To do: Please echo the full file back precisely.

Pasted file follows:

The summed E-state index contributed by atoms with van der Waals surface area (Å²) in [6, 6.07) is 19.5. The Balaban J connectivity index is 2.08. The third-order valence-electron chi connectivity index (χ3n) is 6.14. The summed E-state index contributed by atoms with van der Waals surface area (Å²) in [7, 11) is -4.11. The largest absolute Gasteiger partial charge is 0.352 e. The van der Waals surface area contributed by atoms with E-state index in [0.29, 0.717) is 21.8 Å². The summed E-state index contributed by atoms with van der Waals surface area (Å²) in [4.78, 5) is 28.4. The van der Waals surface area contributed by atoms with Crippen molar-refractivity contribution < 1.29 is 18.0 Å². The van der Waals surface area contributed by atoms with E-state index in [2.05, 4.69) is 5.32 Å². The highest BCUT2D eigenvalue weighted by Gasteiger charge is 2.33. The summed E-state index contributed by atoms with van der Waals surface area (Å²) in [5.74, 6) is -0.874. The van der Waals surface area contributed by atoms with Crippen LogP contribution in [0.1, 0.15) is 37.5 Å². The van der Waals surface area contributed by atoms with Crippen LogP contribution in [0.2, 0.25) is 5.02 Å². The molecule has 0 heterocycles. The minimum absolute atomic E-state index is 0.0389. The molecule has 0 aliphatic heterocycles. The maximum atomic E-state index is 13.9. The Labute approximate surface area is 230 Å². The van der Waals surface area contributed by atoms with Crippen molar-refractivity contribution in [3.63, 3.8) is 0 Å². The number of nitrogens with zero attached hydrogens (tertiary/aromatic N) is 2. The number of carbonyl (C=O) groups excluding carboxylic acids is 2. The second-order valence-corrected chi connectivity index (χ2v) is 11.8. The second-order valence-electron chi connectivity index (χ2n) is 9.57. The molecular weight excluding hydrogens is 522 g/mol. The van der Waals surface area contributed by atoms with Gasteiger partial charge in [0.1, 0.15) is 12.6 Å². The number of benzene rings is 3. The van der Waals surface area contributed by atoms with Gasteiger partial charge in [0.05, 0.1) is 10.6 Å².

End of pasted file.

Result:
The summed E-state index contributed by atoms with van der Waals surface area (Å²) in [6, 6.07) is 19.5. The Balaban J connectivity index is 2.08. The third-order valence-electron chi connectivity index (χ3n) is 6.14. The summed E-state index contributed by atoms with van der Waals surface area (Å²) in [7, 11) is -4.11. The largest absolute Gasteiger partial charge is 0.352 e. The van der Waals surface area contributed by atoms with E-state index in [0.29, 0.717) is 21.8 Å². The summed E-state index contributed by atoms with van der Waals surface area (Å²) in [4.78, 5) is 28.4. The van der Waals surface area contributed by atoms with Crippen molar-refractivity contribution < 1.29 is 18.0 Å². The van der Waals surface area contributed by atoms with E-state index in [2.05, 4.69) is 5.32 Å². The highest BCUT2D eigenvalue weighted by Gasteiger charge is 2.33. The summed E-state index contributed by atoms with van der Waals surface area (Å²) in [5.74, 6) is -0.874. The van der Waals surface area contributed by atoms with Crippen LogP contribution in [0.1, 0.15) is 37.5 Å². The van der Waals surface area contributed by atoms with Crippen LogP contribution in [0.2, 0.25) is 5.02 Å². The molecule has 0 heterocycles. The minimum absolute atomic E-state index is 0.0389. The molecule has 0 aliphatic heterocycles. The maximum atomic E-state index is 13.9. The Labute approximate surface area is 230 Å². The van der Waals surface area contributed by atoms with Crippen molar-refractivity contribution in [3.63, 3.8) is 0 Å². The number of nitrogens with zero attached hydrogens (tertiary/aromatic N) is 2. The number of carbonyl (C=O) groups excluding carboxylic acids is 2. The second-order valence-corrected chi connectivity index (χ2v) is 11.8. The second-order valence-electron chi connectivity index (χ2n) is 9.57. The molecular weight excluding hydrogens is 522 g/mol. The van der Waals surface area contributed by atoms with Gasteiger partial charge in [0.1, 0.15) is 12.6 Å². The number of benzene rings is 3. The van der Waals surface area contributed by atoms with Gasteiger partial charge in [0.05, 0.1) is 10.6 Å².